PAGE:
Fundraiser for legal funds successful; local group aims to sue group home for sex offenders

Save Our Children — Enumclaw hosted “Fill The Bucket Fridays” and a a dinner auction at Headworks Brewery and raised $50,000.

A lawsuit against the operators of a transitional home for sex offenders could be coming down the pipeline.

The local grassroots organization Save Our Children — Enumclaw started a “$40 for $40K” fundraiser in early May to raise funds for an attorney that will target Rick Minnich, Jill Rockwell, and Garden House, located outside Enumclaw.

For those who haven’t kept up with the whirlwind of news, Garden House is a “less restrictive alternative” (LRA) transitional home for sex offenders leaving the total confinement McNeil Island Special Commitment Center. Its sole resident is Stevan Knapp, who moved in last January.

The issue not only outraged locals but county and state officials as well; King County Council member Reagan Dunn introduced legislation on the county level to require the state to alert communities when an LRA is proposed for their area (there is no such requirement currently), and Reps. Drew Stokesbary and Eric Robertson and Sen. Phil Fortunato brought various bills regarding LRAs to the state legislature (all died in committee).

It only took two months for the Save Our Children fundraiser to find success, and then some. During a June 22 auction at Headworks Brewery, the organization brought in $36,000; add in individual donations and the total rises to $50,000.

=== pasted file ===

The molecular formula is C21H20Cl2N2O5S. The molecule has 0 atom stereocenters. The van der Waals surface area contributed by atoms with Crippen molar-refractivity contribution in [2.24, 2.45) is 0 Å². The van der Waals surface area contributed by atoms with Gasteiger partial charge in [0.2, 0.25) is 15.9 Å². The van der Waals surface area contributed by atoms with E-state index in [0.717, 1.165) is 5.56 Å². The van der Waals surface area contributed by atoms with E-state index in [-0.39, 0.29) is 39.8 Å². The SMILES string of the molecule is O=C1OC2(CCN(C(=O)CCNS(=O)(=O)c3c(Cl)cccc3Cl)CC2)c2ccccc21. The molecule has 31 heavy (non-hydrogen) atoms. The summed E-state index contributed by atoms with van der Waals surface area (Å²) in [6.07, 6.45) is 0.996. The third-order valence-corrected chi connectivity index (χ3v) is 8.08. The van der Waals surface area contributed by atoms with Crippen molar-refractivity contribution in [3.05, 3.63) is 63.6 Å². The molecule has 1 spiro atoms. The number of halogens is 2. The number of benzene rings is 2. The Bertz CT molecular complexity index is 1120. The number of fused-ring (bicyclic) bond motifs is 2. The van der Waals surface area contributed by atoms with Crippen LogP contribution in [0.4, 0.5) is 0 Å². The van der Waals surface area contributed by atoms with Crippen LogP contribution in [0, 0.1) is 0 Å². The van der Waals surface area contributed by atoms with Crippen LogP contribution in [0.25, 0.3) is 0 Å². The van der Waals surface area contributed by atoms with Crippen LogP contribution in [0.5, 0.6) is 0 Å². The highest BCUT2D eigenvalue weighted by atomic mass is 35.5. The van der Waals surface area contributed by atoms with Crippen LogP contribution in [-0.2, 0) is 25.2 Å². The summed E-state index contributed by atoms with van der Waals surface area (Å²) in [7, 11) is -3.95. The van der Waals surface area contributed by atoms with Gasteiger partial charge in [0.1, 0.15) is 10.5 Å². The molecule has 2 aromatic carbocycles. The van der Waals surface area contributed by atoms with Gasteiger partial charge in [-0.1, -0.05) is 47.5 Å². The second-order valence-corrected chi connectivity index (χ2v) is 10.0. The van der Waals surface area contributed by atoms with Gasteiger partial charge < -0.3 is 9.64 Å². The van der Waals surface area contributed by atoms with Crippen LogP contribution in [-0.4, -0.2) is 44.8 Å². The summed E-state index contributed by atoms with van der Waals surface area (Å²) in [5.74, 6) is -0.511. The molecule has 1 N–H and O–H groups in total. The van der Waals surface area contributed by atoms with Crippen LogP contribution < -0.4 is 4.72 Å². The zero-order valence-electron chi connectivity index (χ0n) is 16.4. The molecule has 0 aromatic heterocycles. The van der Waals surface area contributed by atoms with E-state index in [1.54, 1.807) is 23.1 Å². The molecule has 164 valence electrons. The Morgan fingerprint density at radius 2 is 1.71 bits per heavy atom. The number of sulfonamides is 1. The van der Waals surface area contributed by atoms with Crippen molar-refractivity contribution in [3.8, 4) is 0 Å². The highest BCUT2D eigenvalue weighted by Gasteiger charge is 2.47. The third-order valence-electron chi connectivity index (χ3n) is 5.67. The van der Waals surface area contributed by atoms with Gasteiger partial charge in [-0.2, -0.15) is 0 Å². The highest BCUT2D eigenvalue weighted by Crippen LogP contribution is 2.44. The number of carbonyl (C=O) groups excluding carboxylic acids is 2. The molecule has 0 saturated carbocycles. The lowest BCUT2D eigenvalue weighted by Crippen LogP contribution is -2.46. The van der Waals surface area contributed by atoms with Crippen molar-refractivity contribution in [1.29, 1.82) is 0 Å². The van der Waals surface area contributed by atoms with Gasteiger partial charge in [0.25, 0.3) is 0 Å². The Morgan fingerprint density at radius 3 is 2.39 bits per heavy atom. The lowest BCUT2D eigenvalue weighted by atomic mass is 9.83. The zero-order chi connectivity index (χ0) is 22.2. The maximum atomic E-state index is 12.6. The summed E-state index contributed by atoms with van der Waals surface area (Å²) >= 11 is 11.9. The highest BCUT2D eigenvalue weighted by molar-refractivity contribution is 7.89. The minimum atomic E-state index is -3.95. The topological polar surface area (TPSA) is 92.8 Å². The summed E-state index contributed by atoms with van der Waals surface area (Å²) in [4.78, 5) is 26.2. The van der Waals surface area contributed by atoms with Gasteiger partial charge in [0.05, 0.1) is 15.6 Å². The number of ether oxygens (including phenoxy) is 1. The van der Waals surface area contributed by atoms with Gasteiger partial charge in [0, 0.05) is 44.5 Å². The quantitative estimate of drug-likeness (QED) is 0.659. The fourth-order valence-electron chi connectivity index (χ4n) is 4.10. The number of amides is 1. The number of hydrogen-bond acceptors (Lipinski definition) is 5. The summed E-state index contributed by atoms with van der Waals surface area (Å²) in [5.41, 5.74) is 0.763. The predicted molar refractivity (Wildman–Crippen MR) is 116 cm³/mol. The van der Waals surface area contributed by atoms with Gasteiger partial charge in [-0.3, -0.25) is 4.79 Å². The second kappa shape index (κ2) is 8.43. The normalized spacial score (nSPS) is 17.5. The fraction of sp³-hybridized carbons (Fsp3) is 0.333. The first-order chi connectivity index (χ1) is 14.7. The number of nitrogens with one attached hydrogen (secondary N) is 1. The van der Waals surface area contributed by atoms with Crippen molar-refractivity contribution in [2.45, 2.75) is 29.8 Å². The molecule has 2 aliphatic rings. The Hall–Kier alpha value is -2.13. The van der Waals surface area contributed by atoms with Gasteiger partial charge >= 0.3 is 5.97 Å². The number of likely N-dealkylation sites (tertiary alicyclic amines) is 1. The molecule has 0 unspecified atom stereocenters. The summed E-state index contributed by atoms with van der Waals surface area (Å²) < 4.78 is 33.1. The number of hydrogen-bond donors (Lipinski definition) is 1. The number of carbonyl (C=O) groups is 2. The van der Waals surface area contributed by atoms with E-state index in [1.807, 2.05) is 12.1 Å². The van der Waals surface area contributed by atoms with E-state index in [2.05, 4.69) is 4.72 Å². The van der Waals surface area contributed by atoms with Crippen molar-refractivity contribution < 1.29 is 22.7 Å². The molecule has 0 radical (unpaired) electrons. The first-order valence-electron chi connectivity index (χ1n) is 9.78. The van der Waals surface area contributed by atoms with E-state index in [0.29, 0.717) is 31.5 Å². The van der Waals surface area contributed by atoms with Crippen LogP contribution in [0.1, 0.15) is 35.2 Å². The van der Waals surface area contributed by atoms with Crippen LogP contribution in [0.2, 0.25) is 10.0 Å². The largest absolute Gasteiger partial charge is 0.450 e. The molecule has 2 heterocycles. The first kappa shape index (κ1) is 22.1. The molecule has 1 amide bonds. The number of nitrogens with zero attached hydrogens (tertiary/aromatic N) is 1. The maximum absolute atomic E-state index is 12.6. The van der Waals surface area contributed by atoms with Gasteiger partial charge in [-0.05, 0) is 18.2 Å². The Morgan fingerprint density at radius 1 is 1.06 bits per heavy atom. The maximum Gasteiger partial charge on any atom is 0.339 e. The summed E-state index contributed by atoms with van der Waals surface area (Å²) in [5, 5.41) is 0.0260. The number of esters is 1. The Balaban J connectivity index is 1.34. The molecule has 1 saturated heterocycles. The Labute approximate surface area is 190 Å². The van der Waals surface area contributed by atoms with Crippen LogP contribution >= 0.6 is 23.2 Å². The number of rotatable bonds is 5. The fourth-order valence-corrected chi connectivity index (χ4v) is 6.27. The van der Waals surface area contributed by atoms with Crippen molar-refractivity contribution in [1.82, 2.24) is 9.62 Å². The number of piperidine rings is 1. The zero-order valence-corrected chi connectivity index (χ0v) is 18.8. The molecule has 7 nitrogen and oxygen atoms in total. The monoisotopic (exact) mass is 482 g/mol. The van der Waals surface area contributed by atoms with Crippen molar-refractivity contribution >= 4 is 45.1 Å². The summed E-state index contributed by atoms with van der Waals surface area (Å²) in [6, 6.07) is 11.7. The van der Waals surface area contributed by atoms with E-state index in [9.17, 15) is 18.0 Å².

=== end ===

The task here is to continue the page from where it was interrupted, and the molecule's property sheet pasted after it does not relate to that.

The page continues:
“Your generous donations to our legal fund will be utilized to cover the necessary legal fees in our relentless pursuit to shut down this facility. We are determined to hold the owners accountable for the violations they have committed and the threats they pose to our community,” said Save Our Children President Cathy Dahlquist at the auction. “Through the legal system, we will fight for justice, ensuring that the laws and rules designed to protect us are upheld and enforced.”

Dahlquist declined to reveal her group’s legal strategy, but a previous lawsuit could give some indication of what direction a case would go.

In 2019, Kitsap County attempted to close an LRA outside Poulsbo after resident outcry.

A Hearing Examiner initially declared the home to have violated zoning codes, but a judge later reversed the decision; the LRA continues to operate, and it’s unclear if the case has progressed since.

Save Our Children might also focus on what it sees as a “wanton disregard to community safety” and how LRA residents like Knapp have allegedly violated their conditions of release from McNeil Island with zero consequences.

According to emails sent to the Courier-Herald, it appears Knapp has committed at least three “minor” violations of his release agreement.

One March 1 email from a corrections specialist noted that Knapp “self-reported the violation to me in a timely manner and has taken steps to help himself avoid similar instances in the future,” but the email doesn’t contain details about what the violation was. “I do not believe this occurrences [sic] needs any formal sanction or Court action at this time.”

Another email from the same date noted that Knapp self-reported two violations, one being that he missed a “point to point contact” with the corrections specialist; Knapp is required to notify his release team when he leaves and arrives at formally approved areas.

“He already missed a point to point a few weeks ago but realized it about 15 minutes into the trip and reported it, so I called that one a practice/near miss,” the corrections specialist continued. “I have no concerns that this needs needs to be addressed other than just reminding him to work on it.”

The Courier-Herald has contacted Department of Corrections and the Department of Social and Health Services to confirm these violations occurred and for additional details, but did not receive an immediate answer.